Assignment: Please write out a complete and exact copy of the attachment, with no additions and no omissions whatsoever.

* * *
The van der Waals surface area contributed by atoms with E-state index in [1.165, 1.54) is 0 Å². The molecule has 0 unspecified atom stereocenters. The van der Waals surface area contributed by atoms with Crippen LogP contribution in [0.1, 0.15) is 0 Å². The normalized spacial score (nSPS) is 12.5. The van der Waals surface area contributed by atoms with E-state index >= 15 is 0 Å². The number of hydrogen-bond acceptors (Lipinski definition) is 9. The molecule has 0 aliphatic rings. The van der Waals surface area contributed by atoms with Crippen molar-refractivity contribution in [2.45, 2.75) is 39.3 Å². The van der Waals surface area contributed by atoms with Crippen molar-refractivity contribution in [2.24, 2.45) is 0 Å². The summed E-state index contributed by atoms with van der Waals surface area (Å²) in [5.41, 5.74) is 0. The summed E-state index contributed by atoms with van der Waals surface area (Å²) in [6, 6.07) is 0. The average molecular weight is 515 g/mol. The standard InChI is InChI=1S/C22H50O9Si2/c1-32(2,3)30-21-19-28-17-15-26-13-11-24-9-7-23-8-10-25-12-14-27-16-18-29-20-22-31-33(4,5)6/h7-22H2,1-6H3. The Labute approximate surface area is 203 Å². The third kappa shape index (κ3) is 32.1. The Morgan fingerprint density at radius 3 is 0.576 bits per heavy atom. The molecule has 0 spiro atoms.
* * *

The van der Waals surface area contributed by atoms with E-state index in [1.165, 1.54) is 0 Å². The molecule has 0 unspecified atom stereocenters. The van der Waals surface area contributed by atoms with Crippen LogP contribution in [0.1, 0.15) is 0 Å². The normalized spacial score (nSPS) is 12.5. The van der Waals surface area contributed by atoms with E-state index >= 15 is 0 Å². The number of hydrogen-bond acceptors (Lipinski definition) is 9. The molecule has 0 aliphatic rings. The van der Waals surface area contributed by atoms with Crippen molar-refractivity contribution in [2.45, 2.75) is 39.3 Å². The van der Waals surface area contributed by atoms with Crippen molar-refractivity contribution in [2.24, 2.45) is 0 Å². The summed E-state index contributed by atoms with van der Waals surface area (Å²) in [5.41, 5.74) is 0. The summed E-state index contributed by atoms with van der Waals surface area (Å²) in [6, 6.07) is 0. The average molecular weight is 515 g/mol. The standard InChI is InChI=1S/C22H50O9Si2/c1-32(2,3)30-21-19-28-17-15-26-13-11-24-9-7-23-8-10-25-12-14-27-16-18-29-20-22-31-33(4,5)6/h7-22H2,1-6H3. The Labute approximate surface area is 203 Å². The third kappa shape index (κ3) is 32.1. The Morgan fingerprint density at radius 3 is 0.576 bits per heavy atom. The molecule has 0 spiro atoms.